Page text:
The most successful business leaders are often those who are driven to overcome any obstacle in order to obtain their goals, no matter what actions they have to take in the process. That’s certainly the case for actress Beverly D’Angelo’s character of Gertrude, the matriarch of the wealthy and powerful Lightstone family, in the new horror comedy Christmas movie, ‘Violent Night.’ The at-times obnoxious, selfish and greedy Gertrude is a stark difference the actress’ most well-known role as the caring, protective matriarch in the ‘National Lampoon’s Vacation’ films, Ellen Griswold.

‘Violent Night’ was written by Pat Casey and Josh Miller, and directed by Tommy Wirkola. The comedy hails from production company 87North, which has also produced such action movies as ‘John Wick,’ ‘Atomic Blonde,’ ‘Nobody,’ Bullet Train,’ ‘Deadpool 2’ and ‘Fast & Furious Presents: Hobbs & Shaw.’ 87North’s Kelly McCormick, David Leitch and Guy Danella served as producers on ‘Violent Night,’ which Universal Pictures is releasing in theaters today, December 2.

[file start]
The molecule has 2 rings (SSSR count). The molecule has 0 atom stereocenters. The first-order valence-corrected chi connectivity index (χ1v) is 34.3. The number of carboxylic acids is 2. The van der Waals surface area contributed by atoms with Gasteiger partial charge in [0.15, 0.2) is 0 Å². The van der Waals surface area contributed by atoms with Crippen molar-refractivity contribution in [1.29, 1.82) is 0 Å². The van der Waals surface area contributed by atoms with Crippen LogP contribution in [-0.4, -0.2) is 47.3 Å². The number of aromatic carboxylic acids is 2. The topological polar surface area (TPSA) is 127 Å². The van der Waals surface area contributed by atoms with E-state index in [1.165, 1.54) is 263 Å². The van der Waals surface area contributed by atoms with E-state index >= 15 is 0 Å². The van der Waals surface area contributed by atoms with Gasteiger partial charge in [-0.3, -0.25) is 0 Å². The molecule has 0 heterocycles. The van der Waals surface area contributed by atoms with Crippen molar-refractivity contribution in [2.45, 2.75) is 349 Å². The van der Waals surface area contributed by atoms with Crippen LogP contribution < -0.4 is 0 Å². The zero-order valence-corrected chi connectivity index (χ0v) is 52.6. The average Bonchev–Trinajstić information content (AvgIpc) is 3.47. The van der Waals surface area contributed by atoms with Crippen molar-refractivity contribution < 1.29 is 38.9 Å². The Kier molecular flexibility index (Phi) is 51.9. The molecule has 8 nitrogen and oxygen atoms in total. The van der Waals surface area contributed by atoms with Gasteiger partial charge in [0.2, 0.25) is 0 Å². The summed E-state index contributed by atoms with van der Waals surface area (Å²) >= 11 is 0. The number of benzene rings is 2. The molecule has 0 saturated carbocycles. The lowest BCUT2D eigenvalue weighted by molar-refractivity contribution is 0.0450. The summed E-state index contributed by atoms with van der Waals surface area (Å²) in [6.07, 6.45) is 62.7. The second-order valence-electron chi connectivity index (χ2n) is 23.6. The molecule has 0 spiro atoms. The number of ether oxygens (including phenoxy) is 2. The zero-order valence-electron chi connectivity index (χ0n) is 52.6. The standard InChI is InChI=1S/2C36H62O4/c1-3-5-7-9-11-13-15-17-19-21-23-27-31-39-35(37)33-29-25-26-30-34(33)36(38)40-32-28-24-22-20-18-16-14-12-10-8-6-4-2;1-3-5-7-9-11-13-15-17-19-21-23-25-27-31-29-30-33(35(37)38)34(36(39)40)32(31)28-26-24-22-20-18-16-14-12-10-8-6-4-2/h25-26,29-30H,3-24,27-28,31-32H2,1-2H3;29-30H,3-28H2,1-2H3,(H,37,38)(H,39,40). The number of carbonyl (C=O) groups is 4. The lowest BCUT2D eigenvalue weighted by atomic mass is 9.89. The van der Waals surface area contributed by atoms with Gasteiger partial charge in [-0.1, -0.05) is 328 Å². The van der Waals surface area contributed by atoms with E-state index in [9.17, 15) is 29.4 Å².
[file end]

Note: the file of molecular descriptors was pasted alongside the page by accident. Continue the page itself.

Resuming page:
In ‘Violent Night,’ a team of mercenaries breaks into the compound of the wealthy Lightstone family on Christmas Eve. The mercenaries are instructed by their leader, Scrooge (John Leguizamo), to take everyone in the Lightstone family hostage, including matriarch Gertrude (Beverly D’Angelo), her son, Jason (Alex Hassell), his estranged wife, Linda (Alexis Louder), and their young daughter, Trudy (Leah Brady).

While struggling to stay safe and protect her family throughout the night, the latter forms an unexpected, heartfelt bond with Santa Claus (David Harbour). As members of the family and Santa are all struggling to find a way to find purpose in their lives again and reconnect with the people they love, the latter musters up the strength to not only offer vital assistance to his new friend Trudy and her relatives, while also dispatching the intruders.